In 1994 Gutierrez received the “Chicano Hero Award” from the National Council of La Raza. That same year, he founded the Center for Mexican American Studies at the University of Texas at Arlington, serving as the Center's director until December 1996. He thereafter spent two years as special advisor to the university's president.
On January 14, 1995 at UC Riverside, Gutierrez spoke at a Latino conference regarding the effects of California's recently-passed Proposition 187, a ballot measure barring the state's illegal immigrants from accessing social services and welfare benefits. In the course of his remarks, Gutierrez launched a tirade denouncing American racism and calling for Mexico's reconquest of the Southwestern United States:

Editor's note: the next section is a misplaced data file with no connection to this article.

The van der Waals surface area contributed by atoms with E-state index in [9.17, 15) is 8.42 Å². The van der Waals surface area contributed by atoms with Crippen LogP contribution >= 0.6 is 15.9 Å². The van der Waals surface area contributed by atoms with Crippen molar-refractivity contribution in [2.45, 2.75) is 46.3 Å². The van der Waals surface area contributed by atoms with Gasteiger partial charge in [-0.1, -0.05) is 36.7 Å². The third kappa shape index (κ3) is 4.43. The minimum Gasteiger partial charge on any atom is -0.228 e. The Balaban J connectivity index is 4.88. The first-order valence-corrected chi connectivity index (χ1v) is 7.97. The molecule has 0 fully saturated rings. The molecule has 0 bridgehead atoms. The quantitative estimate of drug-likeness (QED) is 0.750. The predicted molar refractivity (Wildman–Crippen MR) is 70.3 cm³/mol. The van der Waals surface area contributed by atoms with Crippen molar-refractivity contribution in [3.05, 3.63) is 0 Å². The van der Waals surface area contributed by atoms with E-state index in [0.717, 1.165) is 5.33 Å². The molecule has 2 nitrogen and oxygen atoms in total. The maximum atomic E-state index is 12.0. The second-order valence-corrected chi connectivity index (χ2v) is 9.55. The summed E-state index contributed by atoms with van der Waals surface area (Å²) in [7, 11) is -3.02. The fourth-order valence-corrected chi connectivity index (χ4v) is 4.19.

“The border remains a military zone. We remain a hunted people. Now you think you have a destiny to fulfill in the land that historically has been ours for forty thousand years. And we're a new Mestizo nation. And they want us to discuss civil rights ... law made by white men to oppress all of us of color, female and male. This is our homeland. We cannot—we will not—and we must not be made illegal in our own homeland. We are not immigrants that came from another country to another country. We are migrants, free to travel the length and breadth of the Americas because we belong here. We are millions. We just have to survive. We have an aging white America. They are not making babies. They are dying. It’s a matter of time. The explosion is in our population.... I love it. Se estan cagando cabrones de miedo [Spanish for “They are shi**ing in their pants with fear”]. I love it.”
In 1999 Gutierrez was the keynote speaker at a banquet for the League of United Latin American Citizens, where he again emphasized the importance of population growth as a means of acquiring power. “We have this bright future because we have the critical mass,” he said. “We have the means now to take government and to lead.”